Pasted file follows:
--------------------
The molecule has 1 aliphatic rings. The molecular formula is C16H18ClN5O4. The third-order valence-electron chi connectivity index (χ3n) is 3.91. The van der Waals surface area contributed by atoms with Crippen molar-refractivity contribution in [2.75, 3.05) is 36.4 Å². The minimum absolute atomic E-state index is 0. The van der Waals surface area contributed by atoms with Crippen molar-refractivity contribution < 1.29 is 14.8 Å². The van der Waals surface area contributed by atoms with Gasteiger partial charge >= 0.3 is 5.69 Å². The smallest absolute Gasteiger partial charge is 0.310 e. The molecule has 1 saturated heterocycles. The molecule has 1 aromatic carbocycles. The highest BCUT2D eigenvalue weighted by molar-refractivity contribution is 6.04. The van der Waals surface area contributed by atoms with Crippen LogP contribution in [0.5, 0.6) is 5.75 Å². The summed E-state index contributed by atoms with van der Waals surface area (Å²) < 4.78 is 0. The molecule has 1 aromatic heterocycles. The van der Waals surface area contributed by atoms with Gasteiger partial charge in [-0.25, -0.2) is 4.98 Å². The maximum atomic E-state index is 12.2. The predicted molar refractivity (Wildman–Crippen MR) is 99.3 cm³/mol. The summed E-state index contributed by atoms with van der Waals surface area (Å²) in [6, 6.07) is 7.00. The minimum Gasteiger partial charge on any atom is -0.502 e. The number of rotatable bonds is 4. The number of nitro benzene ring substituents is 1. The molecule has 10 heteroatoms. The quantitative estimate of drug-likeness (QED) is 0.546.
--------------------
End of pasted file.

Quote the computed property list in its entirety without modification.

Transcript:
The molecule has 1 aliphatic rings. The molecular formula is C16H18ClN5O4. The third-order valence-electron chi connectivity index (χ3n) is 3.91. The van der Waals surface area contributed by atoms with Crippen molar-refractivity contribution in [2.75, 3.05) is 36.4 Å². The minimum absolute atomic E-state index is 0. The van der Waals surface area contributed by atoms with Crippen molar-refractivity contribution < 1.29 is 14.8 Å². The van der Waals surface area contributed by atoms with Gasteiger partial charge >= 0.3 is 5.69 Å². The smallest absolute Gasteiger partial charge is 0.310 e. The molecule has 1 saturated heterocycles. The molecule has 1 aromatic carbocycles. The highest BCUT2D eigenvalue weighted by molar-refractivity contribution is 6.04. The van der Waals surface area contributed by atoms with Crippen LogP contribution in [0.5, 0.6) is 5.75 Å². The summed E-state index contributed by atoms with van der Waals surface area (Å²) < 4.78 is 0. The molecule has 1 aromatic heterocycles. The van der Waals surface area contributed by atoms with Gasteiger partial charge in [-0.25, -0.2) is 4.98 Å². The maximum atomic E-state index is 12.2. The predicted molar refractivity (Wildman–Crippen MR) is 99.3 cm³/mol. The summed E-state index contributed by atoms with van der Waals surface area (Å²) in [6, 6.07) is 7.00. The minimum Gasteiger partial charge on any atom is -0.502 e. The number of rotatable bonds is 4. The number of nitro benzene ring substituents is 1. The molecule has 10 heteroatoms. The quantitative estimate of drug-likeness (QED) is 0.546.